IDEAS home Printed from https://ideas.repec.org/a/eee/enepol/v38y2010i8p4540-4548.html
   My bibliography  Save this article

Accounting for the risk of extreme outcomes in an integrated assessment of climate change

Author

Listed:
  • Gerst, Michael D.
  • Howarth, Richard B.
  • Borsuk, Mark E.

Abstract

The potential for climate catastrophes, represented by 'fat-tailed' distributions on consequences, has attracted much attention recently. To date, however, most integrated assessment models have either been largely deterministic or deterministic with ex-post sensitivity analysis. The conclusions of such analyses are likely to differ from those employing models that accurately characterize society's joint preferences concerning time and risk, especially when distributions are fat-tailed. Using a dynamic stochastic general equilibrium model adapted from Nordhaus's DICE model, we show that failing to accurately account for risk can lead to substantial underestimation of the net benefits of greenhouse gas abatement. A robust finding of our analysis is that a lenient 'policy ramp' emissions reduction strategy is preferable over a more aggressive strategy--such as that advocated by the Stern Review--only if the model does not account for uncertainty about the climate system, the carbon cycle and economic damages, and specifies a consumption discount rate that is counterfactually higher than the historical global weighted average cost of capital of 4.0%. In the debate over uncertainty and time discounting, our results imply that what matters most in climate change assessment is the inclusion and particular specification of uncertainty rather than the precise choice of discount rate.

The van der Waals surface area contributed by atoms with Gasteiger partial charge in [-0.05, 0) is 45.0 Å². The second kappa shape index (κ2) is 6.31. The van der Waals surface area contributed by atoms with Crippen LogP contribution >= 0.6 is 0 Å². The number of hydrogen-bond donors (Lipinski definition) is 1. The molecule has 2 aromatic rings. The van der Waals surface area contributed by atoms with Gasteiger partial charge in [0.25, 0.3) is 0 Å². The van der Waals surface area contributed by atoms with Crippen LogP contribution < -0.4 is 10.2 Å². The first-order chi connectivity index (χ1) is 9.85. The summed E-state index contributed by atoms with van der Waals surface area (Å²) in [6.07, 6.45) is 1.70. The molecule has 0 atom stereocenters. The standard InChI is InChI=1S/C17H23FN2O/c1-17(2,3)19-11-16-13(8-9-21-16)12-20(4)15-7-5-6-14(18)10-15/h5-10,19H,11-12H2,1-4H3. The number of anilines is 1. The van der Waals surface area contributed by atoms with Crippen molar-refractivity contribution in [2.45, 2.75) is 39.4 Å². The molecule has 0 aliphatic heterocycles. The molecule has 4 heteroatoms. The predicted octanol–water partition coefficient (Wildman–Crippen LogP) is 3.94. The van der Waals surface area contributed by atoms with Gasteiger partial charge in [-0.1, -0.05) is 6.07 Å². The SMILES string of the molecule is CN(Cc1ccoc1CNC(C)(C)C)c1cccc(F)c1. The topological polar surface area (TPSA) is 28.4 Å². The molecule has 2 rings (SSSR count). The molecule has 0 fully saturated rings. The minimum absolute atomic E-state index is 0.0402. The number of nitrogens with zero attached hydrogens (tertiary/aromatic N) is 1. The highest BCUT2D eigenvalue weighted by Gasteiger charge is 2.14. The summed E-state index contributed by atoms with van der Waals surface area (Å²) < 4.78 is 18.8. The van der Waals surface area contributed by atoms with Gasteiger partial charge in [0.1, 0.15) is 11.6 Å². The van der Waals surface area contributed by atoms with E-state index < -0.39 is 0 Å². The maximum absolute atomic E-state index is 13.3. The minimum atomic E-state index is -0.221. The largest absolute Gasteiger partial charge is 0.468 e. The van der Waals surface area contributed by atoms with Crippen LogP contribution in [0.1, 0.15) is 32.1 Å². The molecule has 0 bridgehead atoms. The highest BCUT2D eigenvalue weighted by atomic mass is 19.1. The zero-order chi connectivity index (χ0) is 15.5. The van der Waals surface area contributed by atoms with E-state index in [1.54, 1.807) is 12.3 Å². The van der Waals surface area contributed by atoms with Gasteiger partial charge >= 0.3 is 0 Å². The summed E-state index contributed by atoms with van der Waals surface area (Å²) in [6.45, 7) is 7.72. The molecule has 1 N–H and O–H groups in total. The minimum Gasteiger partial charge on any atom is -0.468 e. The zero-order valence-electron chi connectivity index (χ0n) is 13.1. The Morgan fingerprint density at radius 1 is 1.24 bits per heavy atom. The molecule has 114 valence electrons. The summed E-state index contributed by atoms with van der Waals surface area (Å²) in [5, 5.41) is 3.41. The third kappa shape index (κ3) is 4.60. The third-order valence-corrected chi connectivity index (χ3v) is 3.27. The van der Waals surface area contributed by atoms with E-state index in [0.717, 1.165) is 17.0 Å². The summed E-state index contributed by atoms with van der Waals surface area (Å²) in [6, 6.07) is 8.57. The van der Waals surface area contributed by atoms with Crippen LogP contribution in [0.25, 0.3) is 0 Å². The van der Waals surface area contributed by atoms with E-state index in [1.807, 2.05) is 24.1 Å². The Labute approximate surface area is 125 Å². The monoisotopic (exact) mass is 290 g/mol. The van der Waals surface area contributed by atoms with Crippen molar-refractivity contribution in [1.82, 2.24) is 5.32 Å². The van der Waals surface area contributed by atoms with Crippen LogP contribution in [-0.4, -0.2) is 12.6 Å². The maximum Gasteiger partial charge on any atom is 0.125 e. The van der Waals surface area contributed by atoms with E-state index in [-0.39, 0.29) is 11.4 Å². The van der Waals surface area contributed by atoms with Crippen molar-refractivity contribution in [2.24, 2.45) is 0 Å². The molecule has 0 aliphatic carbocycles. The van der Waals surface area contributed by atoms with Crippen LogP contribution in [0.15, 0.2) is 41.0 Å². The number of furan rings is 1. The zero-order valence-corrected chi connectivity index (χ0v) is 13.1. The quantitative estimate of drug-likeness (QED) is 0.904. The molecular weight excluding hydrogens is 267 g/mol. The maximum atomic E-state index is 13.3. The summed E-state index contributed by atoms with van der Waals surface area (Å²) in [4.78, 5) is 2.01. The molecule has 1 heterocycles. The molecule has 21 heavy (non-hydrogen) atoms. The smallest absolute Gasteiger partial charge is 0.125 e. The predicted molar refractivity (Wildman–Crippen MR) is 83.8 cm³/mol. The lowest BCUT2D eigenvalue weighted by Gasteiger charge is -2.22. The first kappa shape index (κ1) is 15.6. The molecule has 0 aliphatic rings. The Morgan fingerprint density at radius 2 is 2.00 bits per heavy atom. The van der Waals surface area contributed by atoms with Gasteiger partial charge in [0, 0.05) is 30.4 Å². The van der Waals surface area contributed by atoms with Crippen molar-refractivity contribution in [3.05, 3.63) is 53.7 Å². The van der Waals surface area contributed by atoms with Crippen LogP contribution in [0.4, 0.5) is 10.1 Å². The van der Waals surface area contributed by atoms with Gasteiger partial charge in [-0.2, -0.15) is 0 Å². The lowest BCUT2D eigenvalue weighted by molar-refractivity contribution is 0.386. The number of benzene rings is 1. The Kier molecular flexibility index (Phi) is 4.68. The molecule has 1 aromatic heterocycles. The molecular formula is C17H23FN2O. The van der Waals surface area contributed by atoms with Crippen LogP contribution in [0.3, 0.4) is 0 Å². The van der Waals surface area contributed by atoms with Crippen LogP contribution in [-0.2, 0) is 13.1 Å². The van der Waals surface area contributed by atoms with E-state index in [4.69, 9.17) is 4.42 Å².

Suggested Citation

  • Gerst, Michael D. & Howarth, Richard B. & Borsuk, Mark E., 2010. "Accounting for the risk of extreme outcomes in an integrated assessment of climate change," Energy Policy, Elsevier, vol. 38(8), pages 4540-4548, August.
  • Handle: RePEc:eee:enepol:v:38:y:2010:i:8:p:4540-4548
    as

    Download full text from publisher

    File URL: http://www.sciencedirect.com/science/article/pii/S0301-4215(10)00281-8